Sunday, February 03, 2008

Where are the holes?

As a comment to my last post, Gosh asked how you know where to go in science to find something new, and says it sometimes feels like you'd have to read a lot of textbooks since it seems like everything is already known.

I've written a lot about how much I think reading helps. It's not the whole thing, but it is a big part.


One professor I had in college assigned us two giant textbooks to read over the summer.

Maybe I'm the only one who actually did (?!).

I liked the message it sent:

We're not going to go chapter by chapter and ask you stupid quiz questions every week. We're going to ask you to absorb as much of this as you can, so we can move on to more interesting discussion. But we can't talk as equals until you've been exposed to the vocabulary and the concepts.


There are at least three main pluses to reading well-written textbooks:

1. Outstanding questions. Things we've wanted to know that we still don't know. Good textbooks will just tell you plainly, "Here is an interesting idea. We still don't know how this works."

At the root of it, this is the main thing that made me want to get into science. The idea that everything is NOT already known!

I was shocked to learn this. Weren't you?

2. Historical context. Sometimes it's downright funny how wrong the old models were, but you can often see exactly why they thought they were right, given what they knew at the time.

3. Practice reading for assumptions. It's partly language, and it's partly smell - you start to sniff out the leaps in logic. Textbooks are a great place to learn how to tell when something has been 'assumed' but never actually tested.

Textbooks are where you learn the rules. How will you know an exception if you don't know the rules?

Change favors the prepared mind (no, that's not a typo).


Obviously, textbooks are are biased - everyone is biased, we admit it. And often outdated, sometimes dangerously so (at least in my field). Neither of these would be a problem, except that beginning students aren't always taught to keep these things in mind.

The first thing you need is a healthy dose of doubt. Don't take anyone's word for it that we actually know something. Anything. Figure out which stuff you believe. To do that, you have to read.


Then you have to learn the limits of the technology. What can you really say. Where are the holes. What's the limit of detection. What's the error.

I can't emphasize this enough. My main frustrations with colleagues lately are that they don't seem to understand the most basic techniques that we all use. What you can and can't say using qualitative or quantitative methods. When it's inappropriate to just report a mean, or just show one example. The difference between a good reagent and a bad one, and how to tell which is which.


To start to learn this, you do experiments. And you read papers. LOTS of papers.

When you read a lot, patterns emerge. In most fields, there are groups of authors who dominate the Big Journals, and their papers converge on an accepted model. It's the pat-each-other-on-the-back phenomenon. You'll know it because they all cite each other, and they don't discuss outstanding questions or exceptions (even if they were the ones who authored them in the first place).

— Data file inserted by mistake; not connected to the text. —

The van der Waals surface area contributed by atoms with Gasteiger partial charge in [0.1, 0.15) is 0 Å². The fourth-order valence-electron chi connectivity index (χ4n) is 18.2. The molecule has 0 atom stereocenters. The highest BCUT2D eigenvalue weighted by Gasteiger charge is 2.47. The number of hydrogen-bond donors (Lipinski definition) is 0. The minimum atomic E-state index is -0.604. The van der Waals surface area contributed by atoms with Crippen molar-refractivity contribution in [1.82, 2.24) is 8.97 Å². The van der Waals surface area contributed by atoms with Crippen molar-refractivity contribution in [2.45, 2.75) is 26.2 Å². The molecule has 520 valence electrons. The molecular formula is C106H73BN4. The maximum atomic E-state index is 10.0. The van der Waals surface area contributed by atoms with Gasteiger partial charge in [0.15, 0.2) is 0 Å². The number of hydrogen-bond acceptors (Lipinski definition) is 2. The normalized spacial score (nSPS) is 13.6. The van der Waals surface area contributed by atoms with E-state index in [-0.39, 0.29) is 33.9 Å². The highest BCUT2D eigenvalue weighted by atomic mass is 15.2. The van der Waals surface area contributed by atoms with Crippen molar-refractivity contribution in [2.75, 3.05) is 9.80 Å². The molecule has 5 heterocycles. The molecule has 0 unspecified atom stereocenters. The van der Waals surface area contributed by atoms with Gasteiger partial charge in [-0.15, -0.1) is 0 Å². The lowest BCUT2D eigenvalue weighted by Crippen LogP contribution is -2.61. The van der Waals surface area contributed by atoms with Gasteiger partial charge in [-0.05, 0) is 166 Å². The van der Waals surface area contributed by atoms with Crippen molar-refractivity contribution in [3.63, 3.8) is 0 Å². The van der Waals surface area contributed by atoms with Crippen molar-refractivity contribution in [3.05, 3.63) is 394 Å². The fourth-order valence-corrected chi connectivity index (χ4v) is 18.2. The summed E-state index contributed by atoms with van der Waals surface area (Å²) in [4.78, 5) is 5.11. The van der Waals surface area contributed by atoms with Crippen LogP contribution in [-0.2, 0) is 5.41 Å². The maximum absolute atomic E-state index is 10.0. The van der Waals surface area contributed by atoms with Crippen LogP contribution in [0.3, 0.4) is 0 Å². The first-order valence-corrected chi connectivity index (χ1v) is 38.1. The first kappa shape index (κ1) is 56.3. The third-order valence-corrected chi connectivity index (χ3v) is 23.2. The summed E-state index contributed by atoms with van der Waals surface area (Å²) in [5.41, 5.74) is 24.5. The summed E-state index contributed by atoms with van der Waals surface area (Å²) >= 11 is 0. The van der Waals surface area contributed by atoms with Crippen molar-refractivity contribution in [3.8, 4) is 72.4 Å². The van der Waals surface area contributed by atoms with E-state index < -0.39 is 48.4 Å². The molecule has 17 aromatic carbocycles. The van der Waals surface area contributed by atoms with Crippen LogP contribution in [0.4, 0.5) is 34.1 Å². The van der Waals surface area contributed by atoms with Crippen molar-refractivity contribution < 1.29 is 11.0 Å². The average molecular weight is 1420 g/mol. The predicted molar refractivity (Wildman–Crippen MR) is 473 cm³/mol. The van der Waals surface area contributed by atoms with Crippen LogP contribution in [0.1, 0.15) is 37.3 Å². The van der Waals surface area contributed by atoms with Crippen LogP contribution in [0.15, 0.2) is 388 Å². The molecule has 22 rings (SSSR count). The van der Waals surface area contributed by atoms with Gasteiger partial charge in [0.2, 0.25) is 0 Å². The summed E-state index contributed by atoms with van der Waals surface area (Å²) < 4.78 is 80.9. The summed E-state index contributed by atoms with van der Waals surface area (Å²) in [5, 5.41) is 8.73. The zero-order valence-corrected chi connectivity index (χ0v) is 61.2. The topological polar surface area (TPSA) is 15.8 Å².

But in every field, in other journals, there are odd little observations that don't fit with the accepted model. You usually can't find these by reading citation lists, you have to go directly to the library (Pubmed, Google Scholar, whatever).

You have to read both kinds of papers.

Usually the accepted model is mostly right.

But it's almost NEVER Completely Right (!).

Usually the odd little observations are in odd little systems that are less well understood, obscure organisms or uncommon techniques. And that is why they are easily ignored or dismissed. They are often badly written and almost always hard to understand.

But biology is all about exceptions, because every rule gets broken somewhere.

You have to read both kinds of papers to find the holes. The mainstream papers are all about "pay no attention to the man behind the curtain!"

If you just read those, of course it will seem like everything is already known.

It's not.


Sometimes when a rule breaks, it's an example of another way to solve a biological problem. Parallel evolution, maybe.

May be telling you something important.

Sometimes an exception is just an exception. Differences can be tolerated, even if they don't excel.

The gamble is guessing, when you find an exception, whether it's just tolerated in a marginal system, or if it's telling you to think about a paradigm shift. Or a way to do something in vitro.

A great example are thermophilic bacteria. Once upon a time, people would have told you, there is no way life can survive in a place that hot.

Fast-forward a couple of decades, and there is no way we could do the things with PCR that we do now, thanks to polymerases from those thermophiles that can survive 30 cycles in a heat block.


So reading is great, but I actually get most of my really new ideas when I'm observing the systems I work in by doing experiments.

Beware the risky all-or-nothing projects: they just lead to dead ends.

Here's how to tell the difference.